When I was trained in the role of a reorder planner years ago, the focus was ‘optimising inventory levels’ - holding enough stock to achieve a specified service level, but not holding too much stock that ties up capital unnecessarily and increases the risk of waste.
Over the years I’ve been happy to see that reorder / replenishment departments look beyond their own KPI’s and consider the wider supply chain such as warehouse operations. Reorder can have a significant impact on the efficiency of the warehouse operation and whilst this is good reason in itself to inform behaviours, it of course of benefit to Reorder if goods are received swiftly and are available to pick without delay, that date sensitive product is managed well to avoid waste and so on.
Here I outline some areas where Reorder can assist the warehouse operation with examples taken largely from Grocery experience, but applicable to most businesses.
Getting product details right impacts the whole operation from receiving through to putaway and pick. Setting up (and maintaining) the correct Ti Hi (layer quantity and number of layers), dimensions, weight, despatch/supplier pack size and barcodes can make the difference between a swift receipt of product and a longer process requiring investigation and escalation.
Having accurate stock rotation discipline and date information ensure date checks on receipt are efficient and stock is rotated appropriately.
Whilst from an inventory management view you would order whatever you need of the product (if there are no supplier minimums to adhere to), it makes no sense at all to order 26 cases if 25 fit on a layer. It is good practice for Reorder departments to have a policy of ordering a full pallet where practical (depending on the life of the product); if not practical then they order a layer. This results in reduced manual handling of the product in the warehouse, and despite the increased stock-holding, gives better warehouse space utilisation.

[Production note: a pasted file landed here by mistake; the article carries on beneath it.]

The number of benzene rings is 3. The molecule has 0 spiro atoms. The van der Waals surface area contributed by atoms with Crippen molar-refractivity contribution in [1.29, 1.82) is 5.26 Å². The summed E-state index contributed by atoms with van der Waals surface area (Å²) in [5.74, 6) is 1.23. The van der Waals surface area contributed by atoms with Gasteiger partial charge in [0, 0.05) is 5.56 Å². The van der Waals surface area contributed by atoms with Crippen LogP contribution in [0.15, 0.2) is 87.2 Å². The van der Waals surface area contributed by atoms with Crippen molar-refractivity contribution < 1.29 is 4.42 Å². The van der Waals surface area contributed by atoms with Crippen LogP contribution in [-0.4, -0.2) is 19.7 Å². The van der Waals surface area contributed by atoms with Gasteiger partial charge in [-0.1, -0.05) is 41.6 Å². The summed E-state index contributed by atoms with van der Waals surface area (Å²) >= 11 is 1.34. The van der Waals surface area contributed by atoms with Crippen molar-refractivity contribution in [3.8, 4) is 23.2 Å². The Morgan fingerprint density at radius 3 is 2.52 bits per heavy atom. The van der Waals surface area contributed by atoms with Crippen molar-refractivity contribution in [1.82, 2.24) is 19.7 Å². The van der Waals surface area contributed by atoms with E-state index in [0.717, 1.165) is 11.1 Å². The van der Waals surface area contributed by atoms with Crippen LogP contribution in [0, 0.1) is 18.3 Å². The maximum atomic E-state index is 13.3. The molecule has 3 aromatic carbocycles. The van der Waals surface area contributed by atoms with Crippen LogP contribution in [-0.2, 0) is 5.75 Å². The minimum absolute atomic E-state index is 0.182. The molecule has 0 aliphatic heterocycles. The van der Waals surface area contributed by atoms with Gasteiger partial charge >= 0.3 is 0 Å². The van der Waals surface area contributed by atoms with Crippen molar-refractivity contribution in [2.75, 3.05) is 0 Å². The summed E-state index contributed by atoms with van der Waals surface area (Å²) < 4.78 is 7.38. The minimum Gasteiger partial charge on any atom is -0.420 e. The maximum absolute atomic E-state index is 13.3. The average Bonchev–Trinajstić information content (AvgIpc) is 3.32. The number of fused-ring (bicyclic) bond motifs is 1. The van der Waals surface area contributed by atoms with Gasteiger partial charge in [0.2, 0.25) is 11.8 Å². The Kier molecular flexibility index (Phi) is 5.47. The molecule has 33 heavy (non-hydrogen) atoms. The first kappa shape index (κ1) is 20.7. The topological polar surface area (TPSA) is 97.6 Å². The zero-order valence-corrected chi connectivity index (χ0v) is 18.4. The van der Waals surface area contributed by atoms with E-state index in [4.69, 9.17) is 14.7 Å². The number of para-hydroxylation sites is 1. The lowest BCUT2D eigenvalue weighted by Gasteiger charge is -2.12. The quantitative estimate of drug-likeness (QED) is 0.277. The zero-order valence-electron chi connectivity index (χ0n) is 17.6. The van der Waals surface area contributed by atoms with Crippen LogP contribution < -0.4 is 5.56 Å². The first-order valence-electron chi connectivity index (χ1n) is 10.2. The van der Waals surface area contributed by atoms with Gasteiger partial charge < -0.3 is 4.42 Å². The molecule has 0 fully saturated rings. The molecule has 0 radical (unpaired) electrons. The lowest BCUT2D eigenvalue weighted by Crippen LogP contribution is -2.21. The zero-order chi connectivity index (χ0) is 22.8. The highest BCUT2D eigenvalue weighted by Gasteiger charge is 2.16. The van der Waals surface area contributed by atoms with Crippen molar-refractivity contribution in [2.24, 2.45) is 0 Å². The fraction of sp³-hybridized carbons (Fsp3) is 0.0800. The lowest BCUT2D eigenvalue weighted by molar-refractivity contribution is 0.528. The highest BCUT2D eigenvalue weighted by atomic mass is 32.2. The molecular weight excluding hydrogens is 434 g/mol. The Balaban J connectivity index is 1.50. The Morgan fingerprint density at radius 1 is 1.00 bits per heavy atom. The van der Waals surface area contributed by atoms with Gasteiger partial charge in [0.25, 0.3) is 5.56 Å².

Whilst a supplier may be happy to deliver 4 pallets of stock three times a week, it is worth reorder considering a weekly order and delivery in this instance, as long as the life of the product allows. This saves Goods In slots and repeated handling of product, particularly if the same product is on all three deliveries. This links in with order multiples; it will be easier to order in layer or pallet quantities if ordering less often. Of course, this needs to be balanced against Reorder stockholding KPI’s and space availability in the warehouse.
Whilst Reorder are likely to have stockholding KPI’s which theoretically should help keep inventory at a manageable level in the warehouse, there should be an ongoing consideration of the current capacity in the warehouse in terms of space, number of available reserve slots etc and orders should be placed with this in mind (or capacity issues addressed such as using outside storage etc). Being mindful of stockholding on bulky lines will also help with space constraints.
The warehouse and Reorder should review together the expected intake and pick volumes and assess the impact this will have on space (and Goods In). This is especially vital at peak periods. Again this is in everyone’s interest as running out of space has a negative impact of product flowing in and out and therefore service level.
Goods In Scheduling
Businesses vary in terms of whether Reorder or the warehouse are responsible for booking in deliveries. If Reorder are responsible for the scheduling, they need to adhere to the Goods In shift capacity and consider the difficulty of handling of a delivery when assigning times e.g. full pallet delivery v handball.
Even where Reorder do not book in the deliveries, they can help the warehouse by spreading PO due dates throughout the week to prevent congestion on certain days. Smoothing / phasing intake at peak times can help avoid issues.
The warehouse will encounter various non-conformance issues such as poor presentation of stock, date issues etc. Whilst they may manage some of these themselves they should be able to escalate issues to re-order and have their support in resolving them. Reorder may in turn need to involve commercial teams in dealing with repeated offenders.
Removing Excess Stock
Slow-moving, overstocked (e.g. residuals from promotions) or discontinued lines take up valuable warehouse space. Reorder can help identify these lines and take pro-active action to clear them (escalating where required to Trading or Sales to assist). Reorder should also be monitoring products that are reaching their best before date and taking appropriate action.
Good communication channels between the warehouse and Reorder team should be in place, so that if anything unusual is happening (impacting the supply chain), Reorder will let the warehouse know and vice versa.
Everyone needs to pull together to achieve great customer service and these are just some ways that Reorder can help the warehouse achieve this.